kālīm caiva purā kanyāṁ jala-prabhava-saṁbhavām |
jagāma yamunā-tīre jāta-rāgaḥ parāśaraḥ || 4.76
In olden times, again, the maiden Kālī
Whose birth had its origin in water,
Was pressed for sex on a bank of the Yamunā
By lusting Parāśara, 'The Crusher.'
Today's verse is more amenable to a pāda-by-pāda translation that preserves the original order of elements, albeit by switching from the active to the passive voice.
A translation in the active voice, for conformity with previous verses, might run:
The lusting 'Crusher,' Parāśara, what is more,
In olden times on a bank of the Yamunā,
Ravished the maiden Kālī –
She whose birth had its origin in water.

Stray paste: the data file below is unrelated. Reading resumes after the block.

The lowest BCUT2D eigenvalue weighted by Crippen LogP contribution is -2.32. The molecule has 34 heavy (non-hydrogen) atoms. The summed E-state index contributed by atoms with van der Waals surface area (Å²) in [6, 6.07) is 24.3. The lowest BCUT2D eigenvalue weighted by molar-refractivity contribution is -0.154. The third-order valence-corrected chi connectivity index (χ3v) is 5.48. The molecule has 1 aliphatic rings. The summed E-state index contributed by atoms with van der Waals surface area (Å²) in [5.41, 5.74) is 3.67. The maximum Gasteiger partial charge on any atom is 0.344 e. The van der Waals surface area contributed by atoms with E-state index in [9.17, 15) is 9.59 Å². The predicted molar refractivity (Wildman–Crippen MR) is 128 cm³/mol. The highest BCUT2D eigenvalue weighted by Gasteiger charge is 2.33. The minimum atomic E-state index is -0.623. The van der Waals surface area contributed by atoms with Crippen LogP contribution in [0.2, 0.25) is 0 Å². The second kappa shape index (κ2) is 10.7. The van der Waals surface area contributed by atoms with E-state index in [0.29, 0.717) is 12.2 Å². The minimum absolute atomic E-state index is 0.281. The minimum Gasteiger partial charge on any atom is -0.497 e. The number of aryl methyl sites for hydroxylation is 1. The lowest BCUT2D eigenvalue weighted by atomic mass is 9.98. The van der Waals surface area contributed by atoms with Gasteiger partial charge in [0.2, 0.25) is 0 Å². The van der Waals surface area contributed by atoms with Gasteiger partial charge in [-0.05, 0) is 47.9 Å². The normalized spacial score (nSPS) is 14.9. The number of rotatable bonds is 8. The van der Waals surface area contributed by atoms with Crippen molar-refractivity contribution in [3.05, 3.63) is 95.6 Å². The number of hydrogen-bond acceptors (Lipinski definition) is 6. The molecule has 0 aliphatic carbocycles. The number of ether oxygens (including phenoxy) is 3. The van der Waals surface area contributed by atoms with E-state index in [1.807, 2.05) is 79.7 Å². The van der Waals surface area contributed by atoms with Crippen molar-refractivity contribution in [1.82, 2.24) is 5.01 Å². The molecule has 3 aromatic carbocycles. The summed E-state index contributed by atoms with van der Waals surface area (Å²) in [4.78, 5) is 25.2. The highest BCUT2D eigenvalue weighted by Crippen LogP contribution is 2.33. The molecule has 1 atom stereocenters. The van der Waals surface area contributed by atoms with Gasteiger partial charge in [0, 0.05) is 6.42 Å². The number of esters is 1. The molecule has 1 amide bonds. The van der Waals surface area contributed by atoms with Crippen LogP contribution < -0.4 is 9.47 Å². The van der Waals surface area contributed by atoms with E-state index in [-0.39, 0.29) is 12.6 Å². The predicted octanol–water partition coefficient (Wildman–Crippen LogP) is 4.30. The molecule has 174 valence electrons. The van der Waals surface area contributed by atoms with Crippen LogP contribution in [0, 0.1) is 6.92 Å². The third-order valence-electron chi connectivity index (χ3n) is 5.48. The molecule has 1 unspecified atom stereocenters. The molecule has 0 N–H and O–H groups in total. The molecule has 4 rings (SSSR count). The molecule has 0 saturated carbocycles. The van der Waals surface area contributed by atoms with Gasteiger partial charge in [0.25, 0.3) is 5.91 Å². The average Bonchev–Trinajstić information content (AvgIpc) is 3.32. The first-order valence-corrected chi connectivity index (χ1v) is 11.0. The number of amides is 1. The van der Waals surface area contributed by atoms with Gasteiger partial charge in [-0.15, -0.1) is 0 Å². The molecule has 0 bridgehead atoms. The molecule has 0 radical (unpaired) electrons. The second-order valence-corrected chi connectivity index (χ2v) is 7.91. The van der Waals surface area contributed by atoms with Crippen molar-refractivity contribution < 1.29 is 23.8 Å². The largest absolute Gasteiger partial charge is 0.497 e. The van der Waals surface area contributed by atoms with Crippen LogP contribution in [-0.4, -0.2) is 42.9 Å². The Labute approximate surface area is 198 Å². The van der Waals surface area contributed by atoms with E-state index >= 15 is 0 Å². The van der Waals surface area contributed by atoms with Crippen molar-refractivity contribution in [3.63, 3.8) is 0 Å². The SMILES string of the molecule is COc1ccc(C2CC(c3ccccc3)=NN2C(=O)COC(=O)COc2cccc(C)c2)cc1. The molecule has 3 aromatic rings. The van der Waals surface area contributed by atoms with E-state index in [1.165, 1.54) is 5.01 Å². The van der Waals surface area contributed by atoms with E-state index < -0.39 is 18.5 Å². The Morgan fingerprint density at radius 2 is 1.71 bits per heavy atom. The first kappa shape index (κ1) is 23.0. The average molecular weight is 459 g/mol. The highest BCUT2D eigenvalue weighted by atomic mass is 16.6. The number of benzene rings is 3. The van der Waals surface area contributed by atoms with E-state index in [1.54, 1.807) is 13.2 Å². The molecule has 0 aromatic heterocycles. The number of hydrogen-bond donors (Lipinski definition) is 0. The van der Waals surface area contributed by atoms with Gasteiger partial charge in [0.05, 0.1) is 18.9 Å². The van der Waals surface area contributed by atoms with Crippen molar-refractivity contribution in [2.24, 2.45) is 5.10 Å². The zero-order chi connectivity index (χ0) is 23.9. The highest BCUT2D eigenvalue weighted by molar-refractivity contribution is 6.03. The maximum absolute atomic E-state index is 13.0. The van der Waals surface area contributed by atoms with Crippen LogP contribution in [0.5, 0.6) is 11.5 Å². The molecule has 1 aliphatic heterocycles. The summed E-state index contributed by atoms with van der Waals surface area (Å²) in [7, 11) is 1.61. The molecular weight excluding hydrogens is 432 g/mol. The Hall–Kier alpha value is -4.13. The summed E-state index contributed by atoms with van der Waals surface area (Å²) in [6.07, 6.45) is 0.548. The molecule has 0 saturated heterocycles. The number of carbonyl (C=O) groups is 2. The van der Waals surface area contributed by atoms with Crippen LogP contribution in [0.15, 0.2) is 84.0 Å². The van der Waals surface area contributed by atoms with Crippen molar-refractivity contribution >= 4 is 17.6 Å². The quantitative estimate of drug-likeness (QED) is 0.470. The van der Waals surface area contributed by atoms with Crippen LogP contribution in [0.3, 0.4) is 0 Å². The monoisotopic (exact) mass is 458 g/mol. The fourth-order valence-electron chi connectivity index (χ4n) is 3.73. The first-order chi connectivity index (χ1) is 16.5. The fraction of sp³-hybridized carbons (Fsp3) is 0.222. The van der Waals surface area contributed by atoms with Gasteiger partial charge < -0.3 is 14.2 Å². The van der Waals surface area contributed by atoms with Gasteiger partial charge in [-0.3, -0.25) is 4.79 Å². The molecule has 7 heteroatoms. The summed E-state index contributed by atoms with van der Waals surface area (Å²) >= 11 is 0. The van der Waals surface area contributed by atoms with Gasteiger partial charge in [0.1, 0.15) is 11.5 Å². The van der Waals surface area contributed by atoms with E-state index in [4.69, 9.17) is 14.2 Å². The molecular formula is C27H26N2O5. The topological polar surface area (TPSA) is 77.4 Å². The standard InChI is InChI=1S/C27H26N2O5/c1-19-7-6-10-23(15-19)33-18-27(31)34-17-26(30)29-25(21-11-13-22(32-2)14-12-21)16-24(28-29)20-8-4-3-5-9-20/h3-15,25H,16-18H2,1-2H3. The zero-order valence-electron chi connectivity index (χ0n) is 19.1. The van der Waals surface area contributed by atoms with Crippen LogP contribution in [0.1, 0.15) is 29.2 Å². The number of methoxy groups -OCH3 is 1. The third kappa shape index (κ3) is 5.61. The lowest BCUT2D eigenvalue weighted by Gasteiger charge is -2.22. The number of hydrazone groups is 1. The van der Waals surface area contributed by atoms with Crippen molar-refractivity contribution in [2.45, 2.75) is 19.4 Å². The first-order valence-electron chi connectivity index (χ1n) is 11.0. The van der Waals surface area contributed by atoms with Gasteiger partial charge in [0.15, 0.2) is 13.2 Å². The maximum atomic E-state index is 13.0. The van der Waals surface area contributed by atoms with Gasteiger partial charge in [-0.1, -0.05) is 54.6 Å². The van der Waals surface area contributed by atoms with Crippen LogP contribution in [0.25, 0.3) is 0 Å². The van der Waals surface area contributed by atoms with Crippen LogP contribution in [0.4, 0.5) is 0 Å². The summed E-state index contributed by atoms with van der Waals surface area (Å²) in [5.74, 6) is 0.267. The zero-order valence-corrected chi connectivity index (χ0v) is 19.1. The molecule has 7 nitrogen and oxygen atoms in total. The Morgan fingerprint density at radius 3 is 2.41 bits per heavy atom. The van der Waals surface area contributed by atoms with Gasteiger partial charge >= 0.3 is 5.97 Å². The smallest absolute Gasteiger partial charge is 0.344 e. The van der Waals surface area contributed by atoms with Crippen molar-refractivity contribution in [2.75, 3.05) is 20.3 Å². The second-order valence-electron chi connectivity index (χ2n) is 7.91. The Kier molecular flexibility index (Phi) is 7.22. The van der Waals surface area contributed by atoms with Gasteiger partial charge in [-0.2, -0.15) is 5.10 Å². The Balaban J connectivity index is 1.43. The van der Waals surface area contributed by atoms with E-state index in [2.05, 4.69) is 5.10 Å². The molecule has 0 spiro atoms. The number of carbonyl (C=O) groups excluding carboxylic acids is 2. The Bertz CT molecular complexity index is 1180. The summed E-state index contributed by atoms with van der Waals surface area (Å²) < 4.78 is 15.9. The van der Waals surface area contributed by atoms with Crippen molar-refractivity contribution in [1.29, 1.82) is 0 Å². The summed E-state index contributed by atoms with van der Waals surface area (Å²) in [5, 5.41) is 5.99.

The Mahabharata, Harivamsa and Devi Bhagavata Purana assert that Satyavati was the daughter of a cursed apsara (celestial nymph) named Adrika. Adrika was transformed by a curse into a fish, and lived in the Yamuna river. When Uparicara-vasu was on a hunting expedition he had a nocturnal emission while dreaming of his wife. He sent his semen to his queen with an eagle but, due to a fight with another eagle, the semen dropped into the river and was swallowed by the cursed Adrika-fish. Consequently, the fish became pregnant. The chief fisherman caught the fish, and cut it open. He found two babies in the womb of the fish: one male and one female. The fisherman presented the children to the king, who kept the male child. The boy grew up to become the founder of the Matsya Kingdom. The king gave the female child to the fisherman, naming her Matsya-gandha ("She who has the smell of fish") due to the fishy odor which came from the girl's body. The fisherman raised the girl as his daughter and named her Kali ("the dark one") because of her complexion. Over the course of time, Kali earned the name Satyavati ("truthful"). The fisherman was also a ferryman, ferrying people across the river in his boat. Satyavati helped her father in his job, and grew up into a beautiful maiden.